Larry B. Kupers got a nasty surprise when he read a client’s plea deal. The federal prosecutor had inserted a clause that would bar his client from withdrawing from his plea even if exculpatory or impeachment evidence was later found.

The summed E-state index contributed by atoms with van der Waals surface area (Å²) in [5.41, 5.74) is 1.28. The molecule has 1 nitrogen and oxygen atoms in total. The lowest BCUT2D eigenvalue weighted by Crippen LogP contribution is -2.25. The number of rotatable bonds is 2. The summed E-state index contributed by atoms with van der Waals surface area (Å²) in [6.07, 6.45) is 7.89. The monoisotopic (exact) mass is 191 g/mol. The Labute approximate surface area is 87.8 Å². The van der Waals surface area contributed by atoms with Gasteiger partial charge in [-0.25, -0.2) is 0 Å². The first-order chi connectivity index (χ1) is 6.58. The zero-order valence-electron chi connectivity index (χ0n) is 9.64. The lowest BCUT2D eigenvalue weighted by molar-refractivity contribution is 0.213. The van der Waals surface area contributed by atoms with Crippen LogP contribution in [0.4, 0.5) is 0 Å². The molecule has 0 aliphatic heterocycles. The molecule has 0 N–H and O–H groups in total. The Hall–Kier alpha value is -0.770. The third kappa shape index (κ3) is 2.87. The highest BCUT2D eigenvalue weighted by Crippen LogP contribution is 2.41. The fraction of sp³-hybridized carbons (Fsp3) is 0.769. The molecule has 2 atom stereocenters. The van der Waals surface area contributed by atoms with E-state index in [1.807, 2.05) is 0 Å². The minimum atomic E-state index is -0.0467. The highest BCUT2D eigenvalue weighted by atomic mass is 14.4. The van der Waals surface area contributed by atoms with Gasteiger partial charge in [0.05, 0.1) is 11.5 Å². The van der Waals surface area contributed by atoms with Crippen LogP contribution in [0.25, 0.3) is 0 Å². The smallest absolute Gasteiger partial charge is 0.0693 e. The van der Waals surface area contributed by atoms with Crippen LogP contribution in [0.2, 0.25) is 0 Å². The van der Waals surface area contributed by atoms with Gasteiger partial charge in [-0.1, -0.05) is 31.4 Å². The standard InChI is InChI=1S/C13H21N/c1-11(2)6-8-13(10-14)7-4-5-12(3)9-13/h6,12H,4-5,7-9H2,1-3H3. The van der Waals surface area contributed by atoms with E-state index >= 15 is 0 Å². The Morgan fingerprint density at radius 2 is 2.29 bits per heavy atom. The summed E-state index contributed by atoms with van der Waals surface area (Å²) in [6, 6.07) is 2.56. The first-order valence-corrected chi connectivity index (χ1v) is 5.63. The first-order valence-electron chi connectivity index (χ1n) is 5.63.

Now, two years later, the clause is standard issue in all plea deals in San Francisco, as well as in San Diego and New York. The use of “Brady waivers,” named for the landmark U.S. Supreme Court case Brady v. Maryland, has slowly been working its way across the country, and defense lawyers such as Mr. Kupers, an assistant federal public defender, are worried the trend will erode the strength of Brady. The 1963 decision and its progeny require prosecutors to turn over exculpatory and witness impeachment evidence to the defense.

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